A native of Greece and western Asia, the opium poppy is the oldest poppy in cultivation, dating back to ancient Sumerian times, 4000 BC. The ancient Minoans, 2000-1450 BC, made opium from the sap of its seed capsules. It is a member of the poppy family, Papaverceae, that also includes bleeding heart and corydalis. Growing up to 3′ tall, the plant has blue-gray lobed leaves that clasp the unbranched blue-green stem. Both stems and leaves are glaucous and have a light distribution of coarse hairs. In spring, nodding buds open to 4″ wide flowers with 4 petaled flowers 4″ wide sometimes with dark markings on the base.  The species is scarlet but breeding has created white, pink, and purple cultivars.  The flowers may be one of two forms: carnation-flowered with fringed petals,  or peony-flowered that look like double peonies.  Plants readily self-seed.  The petals drop quickly when cut but the round seed capsules are very attractive and dry well. All parts of the plant exude white latex when cut.    Today, opium poppy is grown as an ornamental and a source of opium; and the seeds are used in cooking. The genus name, Papaver, is the ancient Latin name for the plant.  The specific epithet, somnifera, comes from the Latin words somnus meaning sleep, and fero meaning bear and refers to the sleep inducing properties of the plant. Magnus Manske Wikimedia Commons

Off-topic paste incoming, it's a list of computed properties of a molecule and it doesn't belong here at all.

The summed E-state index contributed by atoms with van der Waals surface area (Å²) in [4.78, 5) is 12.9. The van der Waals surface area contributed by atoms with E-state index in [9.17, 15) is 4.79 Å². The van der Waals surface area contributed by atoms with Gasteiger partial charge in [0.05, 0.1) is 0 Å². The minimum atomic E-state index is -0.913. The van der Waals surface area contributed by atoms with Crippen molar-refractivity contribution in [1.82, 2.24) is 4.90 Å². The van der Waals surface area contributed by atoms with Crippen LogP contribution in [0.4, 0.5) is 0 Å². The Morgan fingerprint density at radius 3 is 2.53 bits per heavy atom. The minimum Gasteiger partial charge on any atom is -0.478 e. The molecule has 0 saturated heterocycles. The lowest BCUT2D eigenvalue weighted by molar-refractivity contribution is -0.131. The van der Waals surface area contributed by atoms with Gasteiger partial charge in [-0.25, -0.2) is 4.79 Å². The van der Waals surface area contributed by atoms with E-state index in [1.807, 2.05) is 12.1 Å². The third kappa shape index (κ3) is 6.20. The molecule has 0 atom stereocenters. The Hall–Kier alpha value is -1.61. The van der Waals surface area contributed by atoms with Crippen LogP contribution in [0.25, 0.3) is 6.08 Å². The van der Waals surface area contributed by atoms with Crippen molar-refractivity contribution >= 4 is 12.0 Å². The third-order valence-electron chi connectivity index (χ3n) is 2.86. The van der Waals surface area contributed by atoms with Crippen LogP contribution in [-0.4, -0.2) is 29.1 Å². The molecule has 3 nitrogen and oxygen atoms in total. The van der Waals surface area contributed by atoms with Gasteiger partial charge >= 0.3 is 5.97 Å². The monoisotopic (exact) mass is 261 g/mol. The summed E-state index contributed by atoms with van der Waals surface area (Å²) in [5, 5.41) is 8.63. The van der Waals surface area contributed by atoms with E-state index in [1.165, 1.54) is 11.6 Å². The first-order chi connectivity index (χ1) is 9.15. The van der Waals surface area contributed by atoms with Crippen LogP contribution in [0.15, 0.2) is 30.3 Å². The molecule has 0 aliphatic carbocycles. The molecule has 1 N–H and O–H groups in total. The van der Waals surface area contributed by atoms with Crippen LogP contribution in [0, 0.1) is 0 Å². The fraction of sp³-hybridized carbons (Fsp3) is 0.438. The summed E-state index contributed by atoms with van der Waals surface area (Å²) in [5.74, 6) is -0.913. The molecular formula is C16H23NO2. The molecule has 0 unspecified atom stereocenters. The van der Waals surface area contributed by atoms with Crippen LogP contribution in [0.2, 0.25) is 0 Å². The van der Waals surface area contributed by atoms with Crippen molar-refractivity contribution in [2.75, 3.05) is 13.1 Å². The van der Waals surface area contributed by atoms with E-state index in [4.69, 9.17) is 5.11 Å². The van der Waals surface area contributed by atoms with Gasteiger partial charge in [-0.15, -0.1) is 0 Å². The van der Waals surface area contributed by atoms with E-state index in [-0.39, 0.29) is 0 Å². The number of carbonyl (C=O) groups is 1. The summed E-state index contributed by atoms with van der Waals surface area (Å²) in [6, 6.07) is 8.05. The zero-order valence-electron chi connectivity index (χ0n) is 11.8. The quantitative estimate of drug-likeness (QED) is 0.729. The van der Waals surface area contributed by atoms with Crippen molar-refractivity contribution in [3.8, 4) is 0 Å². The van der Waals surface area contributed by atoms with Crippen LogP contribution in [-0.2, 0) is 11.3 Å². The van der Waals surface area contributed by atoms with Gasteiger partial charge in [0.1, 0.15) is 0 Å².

Type: Annual

Bloom: Large white, pink, red, or purple flowers emerge from nodding buds in spring and are borne singly on tall stems.

Size: 2-3’ H x 2’

Light: Full sun

Hardiness: NA/ Annual

Soil: Fertile, moderately moist, well-drained

Care: Staking may be necessary.

Pests and Diseases: Susceptible to root rot, downy mildew, leaf blight, mosaic virus, flea beetles, root weevil

Propagation: Seed.

Photo Credit Wikipedia

By Karen